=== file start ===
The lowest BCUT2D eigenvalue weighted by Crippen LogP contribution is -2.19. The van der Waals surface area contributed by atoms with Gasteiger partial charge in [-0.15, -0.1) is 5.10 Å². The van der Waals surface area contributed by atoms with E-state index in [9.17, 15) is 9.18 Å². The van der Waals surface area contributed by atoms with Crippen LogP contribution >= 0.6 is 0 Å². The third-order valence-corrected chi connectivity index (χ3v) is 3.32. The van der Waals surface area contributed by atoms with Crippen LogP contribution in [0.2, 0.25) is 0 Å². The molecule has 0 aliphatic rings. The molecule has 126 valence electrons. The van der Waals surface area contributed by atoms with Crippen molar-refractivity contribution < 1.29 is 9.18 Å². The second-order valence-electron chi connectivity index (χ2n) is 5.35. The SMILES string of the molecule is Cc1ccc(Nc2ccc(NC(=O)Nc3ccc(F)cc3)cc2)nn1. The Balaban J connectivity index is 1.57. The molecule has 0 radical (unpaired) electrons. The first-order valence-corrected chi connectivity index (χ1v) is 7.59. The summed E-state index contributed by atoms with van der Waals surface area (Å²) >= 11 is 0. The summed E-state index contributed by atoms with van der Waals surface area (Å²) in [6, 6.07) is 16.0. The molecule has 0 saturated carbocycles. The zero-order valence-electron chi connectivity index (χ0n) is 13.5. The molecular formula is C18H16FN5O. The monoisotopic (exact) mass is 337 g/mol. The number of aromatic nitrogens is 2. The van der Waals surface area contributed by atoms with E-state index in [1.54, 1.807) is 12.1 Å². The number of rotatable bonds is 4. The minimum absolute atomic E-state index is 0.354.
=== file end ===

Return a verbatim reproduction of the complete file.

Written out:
The lowest BCUT2D eigenvalue weighted by Crippen LogP contribution is -2.19. The van der Waals surface area contributed by atoms with Gasteiger partial charge in [-0.15, -0.1) is 5.10 Å². The van der Waals surface area contributed by atoms with E-state index in [9.17, 15) is 9.18 Å². The van der Waals surface area contributed by atoms with Crippen LogP contribution >= 0.6 is 0 Å². The third-order valence-corrected chi connectivity index (χ3v) is 3.32. The van der Waals surface area contributed by atoms with Crippen LogP contribution in [0.2, 0.25) is 0 Å². The molecule has 0 aliphatic rings. The molecule has 126 valence electrons. The van der Waals surface area contributed by atoms with Crippen molar-refractivity contribution < 1.29 is 9.18 Å². The second-order valence-electron chi connectivity index (χ2n) is 5.35. The SMILES string of the molecule is Cc1ccc(Nc2ccc(NC(=O)Nc3ccc(F)cc3)cc2)nn1. The Balaban J connectivity index is 1.57. The molecule has 0 radical (unpaired) electrons. The first-order valence-corrected chi connectivity index (χ1v) is 7.59. The summed E-state index contributed by atoms with van der Waals surface area (Å²) >= 11 is 0. The summed E-state index contributed by atoms with van der Waals surface area (Å²) in [6, 6.07) is 16.0. The molecule has 0 saturated carbocycles. The zero-order valence-electron chi connectivity index (χ0n) is 13.5. The molecular formula is C18H16FN5O. The monoisotopic (exact) mass is 337 g/mol. The number of aromatic nitrogens is 2. The van der Waals surface area contributed by atoms with E-state index in [1.54, 1.807) is 12.1 Å². The number of rotatable bonds is 4. The minimum absolute atomic E-state index is 0.354.